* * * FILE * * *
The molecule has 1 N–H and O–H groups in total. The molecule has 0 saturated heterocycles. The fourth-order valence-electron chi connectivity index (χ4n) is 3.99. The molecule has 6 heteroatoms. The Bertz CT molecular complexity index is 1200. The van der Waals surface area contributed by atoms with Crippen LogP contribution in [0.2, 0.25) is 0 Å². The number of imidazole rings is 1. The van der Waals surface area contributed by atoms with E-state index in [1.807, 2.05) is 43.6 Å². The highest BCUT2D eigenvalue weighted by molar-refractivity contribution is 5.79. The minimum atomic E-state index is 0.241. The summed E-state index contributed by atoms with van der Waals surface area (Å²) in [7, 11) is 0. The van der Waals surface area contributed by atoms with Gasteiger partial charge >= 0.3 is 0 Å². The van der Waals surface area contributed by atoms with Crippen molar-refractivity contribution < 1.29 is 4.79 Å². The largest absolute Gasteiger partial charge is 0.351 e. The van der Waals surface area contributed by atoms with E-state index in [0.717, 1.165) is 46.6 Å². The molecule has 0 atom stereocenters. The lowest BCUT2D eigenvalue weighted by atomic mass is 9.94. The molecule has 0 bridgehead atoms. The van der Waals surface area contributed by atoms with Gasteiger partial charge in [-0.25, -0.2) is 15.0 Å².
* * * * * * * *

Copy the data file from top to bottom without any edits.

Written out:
The molecule has 1 N–H and O–H groups in total. The molecule has 0 saturated heterocycles. The fourth-order valence-electron chi connectivity index (χ4n) is 3.99. The molecule has 6 heteroatoms. The Bertz CT molecular complexity index is 1200. The van der Waals surface area contributed by atoms with Crippen LogP contribution in [0.2, 0.25) is 0 Å². The number of imidazole rings is 1. The van der Waals surface area contributed by atoms with E-state index in [1.807, 2.05) is 43.6 Å². The highest BCUT2D eigenvalue weighted by molar-refractivity contribution is 5.79. The minimum atomic E-state index is 0.241. The summed E-state index contributed by atoms with van der Waals surface area (Å²) in [7, 11) is 0. The van der Waals surface area contributed by atoms with Gasteiger partial charge >= 0.3 is 0 Å². The van der Waals surface area contributed by atoms with Crippen molar-refractivity contribution < 1.29 is 4.79 Å². The largest absolute Gasteiger partial charge is 0.351 e. The van der Waals surface area contributed by atoms with E-state index in [0.717, 1.165) is 46.6 Å². The molecule has 0 atom stereocenters. The lowest BCUT2D eigenvalue weighted by atomic mass is 9.94. The molecule has 0 bridgehead atoms. The van der Waals surface area contributed by atoms with Gasteiger partial charge in [-0.25, -0.2) is 15.0 Å².